Another important training your dog should go through is socialization training.

Socialization training is imperative, especially for a breed like the ridgie.

This dog is naturally suspicious, making him an excellent guard dog.

However, this means that this breed does not always interact well with other dogs.

Start your pup in socialization training as early as possible.

This will help normalize good behavior when your dog interacts with new people and dogs.

Remember: with any training, patience and continuation are the key!

 

Health

The Rhodesian Ridgeback is generally a very healthy breed.

Just like any other breed, however, there are certain health concerns that your pup may be liable to develop.

Do not trust any breeder that insists that your pup is 100% unlikely to develop any health issues.

A responsible breeder will be honest about potential health concerns.

Additionally, a good breeder will be able to provide your pup’s medical heritage as well as any screenings particular to this breed.

Necessary screenings for this breed include thyroid function, eye anomalies, and hip and elbow dysplasia.

Do not hesitate to ask for this information.

A reliable breeder will be more than happy to provide you with the pertinent paperwork.

 

This breed is prone to a condition called dermoid sinus.

This condition is when a tunnel-like space appears between the dog’s skin and spinal column.

Dermoid sinus can happen at any age and can be corrected through surgery.

Experts strongly suggest that dogs affected by dermoid sinus should not be bred.

 

Another serious condition that can affect the ridgie is myelopathy.

This is a rare but horrible degenerative disease that affects the spinal cord.

Myelopathy is crippling and incurable.

Research is ongoing, but there is currently no way to genetically test for this disease before it manifests.

 

As always, be sure to take your pup to regular veterinarian checkups.

Don’t hesitate to ask your breeder lots of questions before choosing a puppy.

And continue to ask your vet questions after you have chosen a dog.

Both you and your ridgie will live a happier, healthier life if you are informed and proactive!

 

History

dog takes a nap

The Rhodesian Ridgeback was named for Cornelius van Rooyen of Rhodesia, who was a big-game hunter in the late 19th century.

This breed is incredibly unique and is the result of years of crossbreeding.

Breeds that feature in the ridgie’s background are the South African Khoikhoi dog, various Terriers, and Greyhounds.

Van Rooyen solidified the breed in an attempt to create the perfect lion-hunting dog.

And boy, did he have success!

Not only was the resulting dog strong and tireless, but he excelled at keeping a fully-grown lion occupied.

This allowed the hunter time to get a good shot at his massive prey.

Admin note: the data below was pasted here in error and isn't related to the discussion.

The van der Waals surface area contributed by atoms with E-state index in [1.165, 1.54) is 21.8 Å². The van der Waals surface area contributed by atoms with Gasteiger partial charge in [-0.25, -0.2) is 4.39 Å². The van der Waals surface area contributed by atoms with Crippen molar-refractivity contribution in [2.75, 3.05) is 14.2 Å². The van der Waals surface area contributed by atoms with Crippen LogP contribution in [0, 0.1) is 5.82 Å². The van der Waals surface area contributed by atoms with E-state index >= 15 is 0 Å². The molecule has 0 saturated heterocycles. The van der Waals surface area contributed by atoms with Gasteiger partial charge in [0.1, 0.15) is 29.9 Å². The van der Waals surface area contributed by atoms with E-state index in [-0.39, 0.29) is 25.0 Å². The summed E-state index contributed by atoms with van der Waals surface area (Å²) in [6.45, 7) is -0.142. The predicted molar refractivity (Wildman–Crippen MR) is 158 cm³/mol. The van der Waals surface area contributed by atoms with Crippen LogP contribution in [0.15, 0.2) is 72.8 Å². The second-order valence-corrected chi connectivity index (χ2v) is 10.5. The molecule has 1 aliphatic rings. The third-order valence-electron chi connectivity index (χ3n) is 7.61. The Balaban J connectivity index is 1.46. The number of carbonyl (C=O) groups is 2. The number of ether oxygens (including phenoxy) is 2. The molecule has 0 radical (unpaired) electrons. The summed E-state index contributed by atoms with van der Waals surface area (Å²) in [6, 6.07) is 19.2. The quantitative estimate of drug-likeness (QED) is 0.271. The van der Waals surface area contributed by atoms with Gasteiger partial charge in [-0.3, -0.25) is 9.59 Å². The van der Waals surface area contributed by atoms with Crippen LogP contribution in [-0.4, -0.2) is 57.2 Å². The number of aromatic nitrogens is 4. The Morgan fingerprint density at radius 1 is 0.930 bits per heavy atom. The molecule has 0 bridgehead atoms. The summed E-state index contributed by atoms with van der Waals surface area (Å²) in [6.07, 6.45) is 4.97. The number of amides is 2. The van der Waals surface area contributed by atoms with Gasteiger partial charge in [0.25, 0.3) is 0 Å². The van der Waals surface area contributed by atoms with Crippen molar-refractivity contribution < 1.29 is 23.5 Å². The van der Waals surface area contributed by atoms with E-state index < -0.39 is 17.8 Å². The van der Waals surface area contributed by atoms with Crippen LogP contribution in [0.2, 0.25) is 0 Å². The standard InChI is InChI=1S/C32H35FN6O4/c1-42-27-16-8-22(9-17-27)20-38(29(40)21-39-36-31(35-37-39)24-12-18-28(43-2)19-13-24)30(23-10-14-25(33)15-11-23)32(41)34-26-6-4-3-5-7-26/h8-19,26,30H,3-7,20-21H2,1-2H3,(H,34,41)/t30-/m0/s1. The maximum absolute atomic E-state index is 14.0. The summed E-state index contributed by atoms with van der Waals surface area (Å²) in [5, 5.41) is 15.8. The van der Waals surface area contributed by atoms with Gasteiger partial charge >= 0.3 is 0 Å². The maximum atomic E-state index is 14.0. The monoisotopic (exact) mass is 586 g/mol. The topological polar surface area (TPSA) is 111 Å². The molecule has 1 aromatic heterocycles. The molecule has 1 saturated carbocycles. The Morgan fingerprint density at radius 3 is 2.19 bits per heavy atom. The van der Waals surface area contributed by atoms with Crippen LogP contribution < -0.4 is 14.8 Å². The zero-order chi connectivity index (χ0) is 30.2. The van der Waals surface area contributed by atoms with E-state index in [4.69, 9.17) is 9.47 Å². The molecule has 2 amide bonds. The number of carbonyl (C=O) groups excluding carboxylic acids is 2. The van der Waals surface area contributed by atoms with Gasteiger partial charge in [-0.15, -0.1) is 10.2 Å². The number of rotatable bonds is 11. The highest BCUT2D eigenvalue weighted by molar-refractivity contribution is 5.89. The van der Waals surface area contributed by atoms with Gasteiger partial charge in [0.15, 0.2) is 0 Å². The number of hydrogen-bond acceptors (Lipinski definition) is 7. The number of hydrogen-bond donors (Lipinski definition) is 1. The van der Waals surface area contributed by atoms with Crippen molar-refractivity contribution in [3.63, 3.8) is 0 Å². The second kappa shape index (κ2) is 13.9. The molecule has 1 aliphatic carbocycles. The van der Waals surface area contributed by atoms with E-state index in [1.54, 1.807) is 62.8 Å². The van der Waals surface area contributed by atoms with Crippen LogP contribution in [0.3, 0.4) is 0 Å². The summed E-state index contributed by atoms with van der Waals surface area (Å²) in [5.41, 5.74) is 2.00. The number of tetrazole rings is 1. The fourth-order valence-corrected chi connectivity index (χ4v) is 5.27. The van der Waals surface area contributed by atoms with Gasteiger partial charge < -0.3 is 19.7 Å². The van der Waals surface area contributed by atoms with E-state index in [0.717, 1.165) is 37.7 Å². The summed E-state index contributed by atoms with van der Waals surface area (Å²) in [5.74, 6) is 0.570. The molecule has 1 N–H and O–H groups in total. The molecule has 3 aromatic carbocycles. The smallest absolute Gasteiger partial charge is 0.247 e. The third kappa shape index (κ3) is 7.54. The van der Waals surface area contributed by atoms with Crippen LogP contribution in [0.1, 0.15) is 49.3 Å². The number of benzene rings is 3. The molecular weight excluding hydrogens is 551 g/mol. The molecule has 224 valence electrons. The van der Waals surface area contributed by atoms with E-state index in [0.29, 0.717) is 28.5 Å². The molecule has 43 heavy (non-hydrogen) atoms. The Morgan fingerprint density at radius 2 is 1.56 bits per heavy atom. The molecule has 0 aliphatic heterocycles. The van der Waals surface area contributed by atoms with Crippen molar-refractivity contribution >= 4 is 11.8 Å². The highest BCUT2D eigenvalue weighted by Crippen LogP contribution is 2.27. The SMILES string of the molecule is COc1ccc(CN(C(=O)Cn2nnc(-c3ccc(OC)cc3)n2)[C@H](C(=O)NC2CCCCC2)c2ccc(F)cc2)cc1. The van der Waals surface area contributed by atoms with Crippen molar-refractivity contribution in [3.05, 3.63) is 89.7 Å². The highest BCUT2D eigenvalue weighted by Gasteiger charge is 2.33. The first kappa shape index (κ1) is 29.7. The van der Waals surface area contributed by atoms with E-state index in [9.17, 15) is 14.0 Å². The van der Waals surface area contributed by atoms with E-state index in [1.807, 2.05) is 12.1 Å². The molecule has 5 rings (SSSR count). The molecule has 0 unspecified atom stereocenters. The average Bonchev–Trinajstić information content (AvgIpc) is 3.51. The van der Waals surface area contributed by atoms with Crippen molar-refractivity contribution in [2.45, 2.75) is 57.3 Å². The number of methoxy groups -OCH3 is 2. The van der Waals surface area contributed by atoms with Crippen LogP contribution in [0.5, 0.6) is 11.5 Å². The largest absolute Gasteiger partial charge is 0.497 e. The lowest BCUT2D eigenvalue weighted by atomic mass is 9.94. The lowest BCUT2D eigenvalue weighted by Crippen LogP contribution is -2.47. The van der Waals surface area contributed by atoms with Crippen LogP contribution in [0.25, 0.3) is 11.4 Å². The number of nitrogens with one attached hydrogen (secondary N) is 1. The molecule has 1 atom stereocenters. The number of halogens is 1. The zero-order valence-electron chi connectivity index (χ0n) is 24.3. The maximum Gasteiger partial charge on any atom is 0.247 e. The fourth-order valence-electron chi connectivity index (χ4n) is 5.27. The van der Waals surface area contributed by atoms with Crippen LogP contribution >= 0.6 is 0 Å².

The ridgie breed became known as fearless hunters and protectors.

He is loyal to a fault and will protect his family tirelessly.

When big-game hunting started to fade out, the ridgie almost went extinct.

However, with the standardization of the breed in 1922, enthusiasts brought the breed back.

Now the Rhodesian Ridgeback is one of the most popular family and guard-dogs in the western world!

 

Where Can I Find Rhodesian Ridgeback puppies?

As stated above, it is imperative to find a reputable breeder.

For your sake as well as the dog’s, avoid puppy mills and internet scams.

A good breeder will be more than happy to answer any questions you have.

Do not hesitate to ask for medical records.

Make sure that your puppy has been raised in a safe and loving environment.

If you are unsure of where to start, the Rhodesian Ridgeback Club of the United States (RRCUS), has a breeder’s list.

The listed breeders are all members of the RRCUS who adhere to the breed standards listed on the website.

 

Once you’ve found the breeder you want to work with, take time to get to know the available puppies!

Some breeders provide personality quizzes in order to better recommend what puppies to look at.

If you are able, take the time to hang out with your puppy a few times before taking him home.

This will solidify your choice, start building a bond, and help your pup to better adjust when you remove him from his litter.

Once you find the puppy for you, you will fall in love with the ridgie breed!

 

FAQ

Q: Are Rhodesian Ridgebacks good with kids?
A: Yes! The ridgie is notoriously patient and gentle with children! He will also be very protective of your kids, which makes him a great guard dog.

Q: Is the Rhodesian Ridgeback easy to train?
A: This breed is very independent and stubborn, which can make them difficult to train. Experts do not recommend this breed for first time puppy parents.

Q: Does this breed do well in an apartment?
A: This is an active breed that needs at least an hour of exercise every day. If you can accommodate this need while living in an apartment, he should be fine.

In Closing

Once a hunter of the king of beasts, this pup is now a renowned guard and family dog.

He is energetic with a streak of independence a mile wide.

Is the Rhodesian Ridgeback the right breed for you?

Are you ready to look at some adorable ridgie puppies?

If so, click here to find the pup of your dreams!

Thank you for learning about this hearty breed with me!

See you next time!

 

References

American Kennel Club. (2022, 2 21). Rhodesian Ridgeback. Retrieved from American Kennel Club: https://www.akc.org/dog-breeds/rhodesian-ridgeback/

Hillspet. (2022, 2 21). Rhodesian Ridgeback. Retrieved from Hillspet: https://www.hillspet.com/dog-care/dog-breeds/rhodesian-ridgeback

Petfinder. (2022, 2 21). Rhodesian Ridgeback. Retrieved from Petfinder: https://www.petfinder.com/dog-breeds/rhodesian-ridgeback/#temperamentSection_jumpTarget

The Rhodesian Ridgeback Club of the United States. (2022, 2 21). Homepage. Retrieved from The Rhodesian Ridgeback Club of the United States: http://www.rrcus.org/

The Spruce Pets. (2022, 2 21). Rhodesian Ridgeback. Retrieved from The Spruce Pets: https://www.thesprucepets.com/breed-profile-rhodesian-ridgeback-1117992

Vetstreet. (2022, 2 21). Rhodesian Ridgeback. Retrieved from Vetstreet: http://www.vetstreet.com/dogs/rhodesian-ridgeback#overview

 

Picture of author Dr. Sara Ochoa in her scrubs with a cute dogSara Ochoa, DVM is an expert veterinarian ready to help you give your dog an amazing life. Stationed in East Texas, Dr. Ochoa specializes in small and/or exotic animals. She’s currently loving life alongside her husband Greg and their three fur babies: Ruby the Schnoodle, Monkey the tortoise, and Oliver James (affectionately dubbed “OJ”) the cat.